the architecture of our future
home, though we didn’t know it.
Autumn settled on the bridge
of her lips and I couldn’t tell her
I didn’t want to kiss that cold –
I was never any good at caring
for her when she was sick.
I had to keep asking her to repeat
herself because the wind would
unwind her words before
she was done with them.
The garage of bones
we walked past stopped
that fight, at least.
A wind rode by, and on it floated
a convergence of dust.
She took my hand to tell me
dust is never just dust – oh
daughter of archaeology,
you should know!
What I don’t care about astounds
me. Bone compels – the crucial
architecture, the fundamental structure.
What I might hone into a powder,
fold into a paper square, talk
into a spell. That gritty midnight mantra.
She was always more comfortable
with the blood – her hands neat
on a raw piece
slicing away the fat, chipping out
a rogue vein, tongue between
There are proper and improper ways
to hunger – crimson was always
her favourite colour.
Somewhere in our future
my spade chomps at
something where I am turning
over a vege garden. We keep
chickens, she keeps an axe.
I still prefer skulls –
the elegant syntax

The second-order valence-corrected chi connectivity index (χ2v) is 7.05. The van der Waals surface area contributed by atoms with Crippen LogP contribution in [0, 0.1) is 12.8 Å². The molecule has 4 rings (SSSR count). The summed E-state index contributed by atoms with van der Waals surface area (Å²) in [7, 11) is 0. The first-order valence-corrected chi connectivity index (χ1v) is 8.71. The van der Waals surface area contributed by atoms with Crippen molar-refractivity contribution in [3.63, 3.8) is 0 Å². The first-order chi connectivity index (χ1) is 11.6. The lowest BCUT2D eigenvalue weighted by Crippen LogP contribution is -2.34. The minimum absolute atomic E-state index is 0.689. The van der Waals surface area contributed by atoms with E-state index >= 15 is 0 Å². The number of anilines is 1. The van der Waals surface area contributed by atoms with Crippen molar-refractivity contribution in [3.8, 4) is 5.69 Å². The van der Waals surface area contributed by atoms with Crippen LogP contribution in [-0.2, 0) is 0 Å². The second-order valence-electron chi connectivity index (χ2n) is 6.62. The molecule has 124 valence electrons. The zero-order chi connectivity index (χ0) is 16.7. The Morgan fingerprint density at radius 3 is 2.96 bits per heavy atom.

of heads without their faces
attached. Her fingernails
are never entirely clean.
What she cares about confounds
me – I don’t remember
most of what we’ve said
to each other – just the shape of her
lips settling on her words –
maybe we should dig them up
but then, where would we
It’s hard to know what might have been erased
with the paleness of her skin,
what makes up this patina that’s replaced it.
Her anaemic-marble cheeks spilt with warm
Bordeaux. The blood of every lacquered Madonna.
Giotto, Bartolo, da Vinci, Michelangelo, Titian,
Fra Angelico, Raphael, Parmigianino…
There is a new oldness in her smile – borrowed shine.
She’s seen the great cities from above.
Terracotta tiled housetops spinning hazy with heat.
Tidy kaleidoscope of boulevards. Brown river, big Ben.
And below. 500 stumble-down steps nicked
in the crook of a cliff. Leading to a world made entirely
of flat black pebbles, green water and freckled
fish unflustered in the sun.
The vampiric depths of the catacombs, inverse city.
The slick of midnight snow in Montmartre.
Spring-green slam of absinthe.
History without modesty, beyond beauty.
Her old quietness has become contemplation.
The sky making space around her, Vermeer-big, dense
with every colour that makes up the grey
of eyes that used to be
ABOUT THE AUTHOR
Hannah Mettner is a Gisborne writer who lives and sometimes works in Wellington. She is one the the editors of Sweet Mammalian, a new literary journal. For further information, please consult her poems.